Victoria Academy


Name Victoria Academy
Ofsted Inspection Rating Good
This inspection rating relates to a predecessor school. When a school, converts to an academy, is taken over or closes and reopens as a new school a formal link is created between the new school and the old school, by the Department for Education. Where the new school has not yet been inspected, we show the inspection history of the predecessor school, as we believe it still has significance.
Inspection Date 08 July 2014
Address Devonshire Road, Barrow-in-Furness, Cumbria, LA14 5NE
Phone Number 01229894656
Type Primary
Age Range 7-11
Religious Character Does not apply
Gender Mixed
Number of Pupils 193 (50% boys 50% girls)
Number of Pupils per Teacher 20.5
Academy Sponsor Furness Education Trust
Local Authority Cumbria
Percentage Free School Meals 13.9%
Percentage English is Not First Language 2.6%
Persisitent Absence 5.4%
Pupils with SEN Support 13.5%
Catchment Area Information Available Yes, our catchment area data is FREE
Last Distance Offered Information Available No

Information about this school

This school is smaller than most primary schools. The proportion of pupils known to be eligible for support through the pupil premium (additional funding for pupils known to be eligible for free school meals and those looked after by the local authority) is well below the national average. The proportion of pupils supported at school action is above the national average. The proportion of pupils supported at school action plus or with a statement of special educational needs is below that usually found. The majority of pupils are of White British heritage and speak English as their first language. The headteacher is a local Leader of Education. She is instrumental in leading initiatives such as developing the school curriculum through links with local businesses. Most pupils join the school from a nearby infant school, though approximately 20% join from other schools. Staff at school work closely with staff at Newbridge House, which is an alternative provider used by the school. The school meets the government’s current floor standard, which is the minimum expectation for pupils’ attainment and progress in reading, writing and mathematics by the end of Year 6.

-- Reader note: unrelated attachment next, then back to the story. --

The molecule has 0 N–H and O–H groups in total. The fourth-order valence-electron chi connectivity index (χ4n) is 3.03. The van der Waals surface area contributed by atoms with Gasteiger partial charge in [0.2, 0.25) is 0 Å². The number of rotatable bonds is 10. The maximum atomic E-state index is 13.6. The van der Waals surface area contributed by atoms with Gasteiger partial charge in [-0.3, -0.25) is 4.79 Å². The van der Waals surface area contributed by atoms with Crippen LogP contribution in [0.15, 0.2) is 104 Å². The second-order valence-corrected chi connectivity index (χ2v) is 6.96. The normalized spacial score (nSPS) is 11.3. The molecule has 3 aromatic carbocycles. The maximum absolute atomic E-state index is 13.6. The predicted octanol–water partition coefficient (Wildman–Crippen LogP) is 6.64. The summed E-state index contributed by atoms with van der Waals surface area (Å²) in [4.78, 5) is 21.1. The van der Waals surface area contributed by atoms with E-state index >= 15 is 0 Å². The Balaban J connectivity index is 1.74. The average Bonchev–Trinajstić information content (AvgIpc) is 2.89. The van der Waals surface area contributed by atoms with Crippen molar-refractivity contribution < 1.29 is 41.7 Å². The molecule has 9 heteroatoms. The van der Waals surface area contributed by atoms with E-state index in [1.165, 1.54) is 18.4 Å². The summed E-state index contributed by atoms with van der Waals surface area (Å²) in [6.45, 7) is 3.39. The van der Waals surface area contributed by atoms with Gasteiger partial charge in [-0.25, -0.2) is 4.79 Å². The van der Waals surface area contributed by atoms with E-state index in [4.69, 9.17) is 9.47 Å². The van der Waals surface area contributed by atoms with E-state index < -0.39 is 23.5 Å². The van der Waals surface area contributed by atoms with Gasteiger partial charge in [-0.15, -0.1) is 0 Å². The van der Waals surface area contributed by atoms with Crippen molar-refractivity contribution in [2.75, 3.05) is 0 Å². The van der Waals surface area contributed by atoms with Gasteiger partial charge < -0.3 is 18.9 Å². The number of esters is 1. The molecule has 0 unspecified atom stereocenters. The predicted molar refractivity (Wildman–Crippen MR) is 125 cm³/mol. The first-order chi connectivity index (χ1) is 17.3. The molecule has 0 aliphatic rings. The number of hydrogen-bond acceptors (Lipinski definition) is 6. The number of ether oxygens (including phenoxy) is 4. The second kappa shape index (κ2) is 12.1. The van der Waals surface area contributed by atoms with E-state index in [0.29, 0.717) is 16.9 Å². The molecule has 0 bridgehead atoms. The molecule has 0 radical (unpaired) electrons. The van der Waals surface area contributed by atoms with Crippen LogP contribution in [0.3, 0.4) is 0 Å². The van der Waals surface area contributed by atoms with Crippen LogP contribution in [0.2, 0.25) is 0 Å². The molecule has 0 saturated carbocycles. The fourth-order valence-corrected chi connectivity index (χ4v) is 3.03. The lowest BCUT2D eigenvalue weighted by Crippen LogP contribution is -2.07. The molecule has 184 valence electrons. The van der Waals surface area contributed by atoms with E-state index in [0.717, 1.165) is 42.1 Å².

Summary of key findings for parents and pupils

This is a good school. Pupils’ behaviour is exceptional; they are extremely helpful and polite, showing respect for each other and the adults around them. Pupils feel safe in school because staff care for them very well. Achievement is good. Attainment at the end of Year 6 is above average in reading, writing and mathematics. Pupils make good progress from their individual starting points. Teaching is good. Pupils enjoy an interesting range of activities and as soon as they show confidence at one level, they are challenged to step up to the next level. Teachers and teaching assistants work well together to provide a good level of support to pupils with special educational needs. School leaders have established excellent relationships with local colleges and businesses. This adds a further dimension to the exciting curriculum that includes a wide range of inspiring experiences for all pupils. Pupils’ spiritual, moral, social and cultural development is promoted very well. Pupils strive to do their best in sports and artistic pursuits. The school is well led and managed. The headteacher, all leaders, governors and staff share the aim to provide the very best for all pupils in the school. School leaders, including governors, are maintaining the quality of teaching and actions are improving pupils’ achievement still further. It is not yet an outstanding school because : Marking does not always highlight errors, especially in spelling, so pupils do not learn from their mistakes. Information regarding pupils’ progress is not always summarised precisely enough to check on the progress of different groups of pupils. Consequently, it is not always easy to compare the progress of different groups with similar groups nationally to ensure they are making the progress expected of them.